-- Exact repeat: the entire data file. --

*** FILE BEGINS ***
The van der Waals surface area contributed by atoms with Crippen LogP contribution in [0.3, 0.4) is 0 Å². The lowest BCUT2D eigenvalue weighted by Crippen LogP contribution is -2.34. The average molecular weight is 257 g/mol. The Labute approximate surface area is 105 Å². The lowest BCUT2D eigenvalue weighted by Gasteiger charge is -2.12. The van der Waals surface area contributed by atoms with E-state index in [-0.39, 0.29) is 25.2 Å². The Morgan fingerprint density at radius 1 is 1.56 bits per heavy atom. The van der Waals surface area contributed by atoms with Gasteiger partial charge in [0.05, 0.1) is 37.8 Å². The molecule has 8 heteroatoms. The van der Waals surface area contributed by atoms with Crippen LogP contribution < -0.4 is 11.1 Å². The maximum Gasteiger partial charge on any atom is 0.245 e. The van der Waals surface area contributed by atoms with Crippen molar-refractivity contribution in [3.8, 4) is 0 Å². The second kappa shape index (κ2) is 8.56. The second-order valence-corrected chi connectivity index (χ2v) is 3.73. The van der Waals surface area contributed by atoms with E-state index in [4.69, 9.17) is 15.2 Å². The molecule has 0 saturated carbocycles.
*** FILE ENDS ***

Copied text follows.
The van der Waals surface area contributed by atoms with Crippen LogP contribution in [0.3, 0.4) is 0 Å². The lowest BCUT2D eigenvalue weighted by Crippen LogP contribution is -2.34. The average molecular weight is 257 g/mol. The Labute approximate surface area is 105 Å². The lowest BCUT2D eigenvalue weighted by Gasteiger charge is -2.12. The van der Waals surface area contributed by atoms with E-state index in [-0.39, 0.29) is 25.2 Å². The Morgan fingerprint density at radius 1 is 1.56 bits per heavy atom. The van der Waals surface area contributed by atoms with Gasteiger partial charge in [0.05, 0.1) is 37.8 Å². The molecule has 8 heteroatoms. The van der Waals surface area contributed by atoms with Crippen LogP contribution < -0.4 is 11.1 Å². The maximum Gasteiger partial charge on any atom is 0.245 e. The van der Waals surface area contributed by atoms with Crippen molar-refractivity contribution in [3.8, 4) is 0 Å². The second kappa shape index (κ2) is 8.56. The second-order valence-corrected chi connectivity index (χ2v) is 3.73. The van der Waals surface area contributed by atoms with E-state index in [4.69, 9.17) is 15.2 Å². The molecule has 0 saturated carbocycles.